How would you briefly describe what "good writing" is?

I want to see how much consensus there is on the idea of what good writing is. Maybe there’s a lot of variance, maybe there isn’t.

Suppose you had to briefly describe what “good writing” is. What would you say?

Not sure whether you’re referring to fiction or non-fiction, but my answer applies more to non-fiction.

When I worked as a writing tutor at my college, I explained it like this: Bad writing occurs when readers are struggling to figure out what you’re trying to say. Good writing occurs when readers know exactly what you’re saying, but don’t really care. Great writing occurs when readers know exactly what you’re saying, and you’ve inspired them enough to care about what you’re saying.

Good writing is the clear expression of an interesting thought using the right words, and no more.

Who wants to know, and why?

The question can’t be answered meaningfully, unless you want the kind of answers you’ve got above, which, however nice they may sound, are useless to the person who’s struggling to produce “good” writing.

Good writing is accurate communication that makes the reader want to know more. I think that works for fiction and non-fiction.


Second this.

Good writing is, well… you know how when you’re sitting there struggling to come up with a good idea and it’s almost but not quite staring at you in the face but it’s so easy to be, in fact it’s what you’d prefer to be, distracted, and then you look for any excuse…

Well, it’s not like that.

To me, good writing is terse, occasionally witty, and evocative of strong images with plenty of action verbs. I hate overly flowery descriptions that just go on and on without getting to the point of “how does this relate to the story?”. I feel like all too often this habit gets rewarded by indulgent, self-important literary snobs. (don’t get me wrong, there is great literature out there that’s very pithy with a keen sense of flow but it’s not always the rule)

Which is why I’ve gravitated toward screenwriting - a form of writing where brevity is especially emphasized. The advice repeatedly hammered into aspiring screenwriters is literally “cut to the chase”.

It’s the ability to select the correct details and convey them in an engaging way. It’s not enough to know how to merely write descriptively, one also must know what needs to be described. Think about the most tedious creative-writing-101-short-story you ever read. Probably it went on and on about mundane shit nobody cares about (Ok, I get it, he’s got a real affinity for tuna sandwiches) or alternately, it leaves out so much information you can’t even get a firm grasp on the character, much less the character’s context. Too much detail, the reader gets bored. Too little detail, the reader gets distracted.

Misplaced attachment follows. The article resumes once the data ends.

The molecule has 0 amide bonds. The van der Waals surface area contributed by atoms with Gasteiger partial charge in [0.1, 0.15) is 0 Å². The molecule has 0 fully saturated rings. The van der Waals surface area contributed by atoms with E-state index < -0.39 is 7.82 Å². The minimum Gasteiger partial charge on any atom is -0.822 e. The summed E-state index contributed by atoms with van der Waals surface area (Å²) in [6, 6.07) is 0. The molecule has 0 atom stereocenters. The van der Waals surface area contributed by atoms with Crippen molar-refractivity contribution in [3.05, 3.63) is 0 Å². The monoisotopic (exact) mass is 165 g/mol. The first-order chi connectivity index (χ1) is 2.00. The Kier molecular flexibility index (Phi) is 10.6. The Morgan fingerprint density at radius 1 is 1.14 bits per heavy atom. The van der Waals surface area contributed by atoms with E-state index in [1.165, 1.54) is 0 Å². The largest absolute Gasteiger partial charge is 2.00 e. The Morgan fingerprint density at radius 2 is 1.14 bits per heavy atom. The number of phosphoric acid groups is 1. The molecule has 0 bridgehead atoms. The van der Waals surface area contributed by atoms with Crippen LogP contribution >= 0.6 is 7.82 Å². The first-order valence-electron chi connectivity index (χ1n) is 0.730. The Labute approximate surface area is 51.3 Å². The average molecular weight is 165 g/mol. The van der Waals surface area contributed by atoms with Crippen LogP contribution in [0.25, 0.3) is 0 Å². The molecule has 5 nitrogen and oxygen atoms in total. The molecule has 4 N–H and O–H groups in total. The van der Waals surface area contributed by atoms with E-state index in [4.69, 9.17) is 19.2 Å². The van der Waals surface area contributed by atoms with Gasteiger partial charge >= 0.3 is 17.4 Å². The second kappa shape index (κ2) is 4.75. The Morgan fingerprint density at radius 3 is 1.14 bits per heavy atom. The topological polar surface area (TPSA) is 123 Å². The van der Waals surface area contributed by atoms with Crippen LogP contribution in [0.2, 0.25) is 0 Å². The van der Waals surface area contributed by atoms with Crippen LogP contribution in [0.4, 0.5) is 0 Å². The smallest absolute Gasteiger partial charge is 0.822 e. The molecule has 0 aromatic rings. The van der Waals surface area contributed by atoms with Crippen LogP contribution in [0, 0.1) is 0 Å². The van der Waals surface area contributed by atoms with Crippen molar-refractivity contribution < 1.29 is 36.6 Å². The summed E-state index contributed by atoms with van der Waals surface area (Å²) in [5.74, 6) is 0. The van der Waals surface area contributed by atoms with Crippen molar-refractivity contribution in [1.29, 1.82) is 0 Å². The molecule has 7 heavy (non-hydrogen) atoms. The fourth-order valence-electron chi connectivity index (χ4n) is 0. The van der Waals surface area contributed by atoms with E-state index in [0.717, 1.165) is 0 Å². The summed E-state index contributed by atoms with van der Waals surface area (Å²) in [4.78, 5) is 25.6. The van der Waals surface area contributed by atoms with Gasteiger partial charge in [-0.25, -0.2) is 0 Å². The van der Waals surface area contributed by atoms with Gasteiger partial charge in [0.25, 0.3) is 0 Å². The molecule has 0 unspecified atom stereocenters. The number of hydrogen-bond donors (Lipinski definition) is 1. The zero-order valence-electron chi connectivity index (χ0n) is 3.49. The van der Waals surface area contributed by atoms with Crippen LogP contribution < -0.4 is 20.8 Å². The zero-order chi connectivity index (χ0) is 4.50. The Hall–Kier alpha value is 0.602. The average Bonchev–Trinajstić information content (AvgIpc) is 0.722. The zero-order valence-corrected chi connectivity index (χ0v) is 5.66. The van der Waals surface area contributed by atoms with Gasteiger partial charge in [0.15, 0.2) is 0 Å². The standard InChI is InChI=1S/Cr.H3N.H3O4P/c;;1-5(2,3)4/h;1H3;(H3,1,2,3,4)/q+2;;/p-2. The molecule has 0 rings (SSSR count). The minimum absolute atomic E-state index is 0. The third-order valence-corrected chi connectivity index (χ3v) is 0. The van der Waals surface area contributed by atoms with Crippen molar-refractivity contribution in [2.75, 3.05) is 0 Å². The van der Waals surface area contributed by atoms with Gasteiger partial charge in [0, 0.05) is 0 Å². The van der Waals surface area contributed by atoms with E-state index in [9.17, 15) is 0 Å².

My 6th grade teacher gave what is IMHO one of the best pieces of advice:

Yes, how to produce it is a separate question - as evidenced by the fact that the number who can do so is much smaller than the number that can recognize good writing.

Before looking at what others may have said, I would offer that good writing is a combination of directness, humor, clarity and , above all else, holding the reader’s attention and not distracting it with undue sidetracks and “calling attention to itself.”

Regardless of the genre, if the “writing” isn’t obvious to the reader and doesn’t get in the way of the subject matter, then it is good. Otherwise it is less than good.

There are too many examples from too many styles to exclude anybody’s efforts as “bad writing” as long as what the writer meant to convey got conveyed.

For me, good writing in fiction is when I forget I’m reading a story. I’m simply caught up in the story itself. I’m not jarred by cliches, obtrusive dialogue tags, unrealistic plot twists, dense and needless description, or other things that break the magic. I’m in the story, transported there, experiencing it.

In short, not Dan Brown.

That’s excellent advice; my first year English professor also gave me very good direction by writing, “WORDY” in red ink on so many of my papers. Use only as many words as you need; leave the rest behind.

I’m just happy when people can maintain a reasonable standard of grammar, spelling, and typing. To/too are not the same thing! Infer and imply are not interchangeable! I have a very difficult time seeing beyond such errors.

Good writing doesn’t make the reader work any harder than necessary. Whatever effort it demands on the part of the reader is rewarded.

Some good writing is clear, concise, direct, natural, and easy to read. Some good writing is more difficult, elaborate, indirect, and self-conscious—but in that case, if it’s truly good writing, it can’t be simplified without losing something of value.

Yeah, I went to Catholic school too.

Something that is a pleasure to read.

Something that makes you want to keep reading it.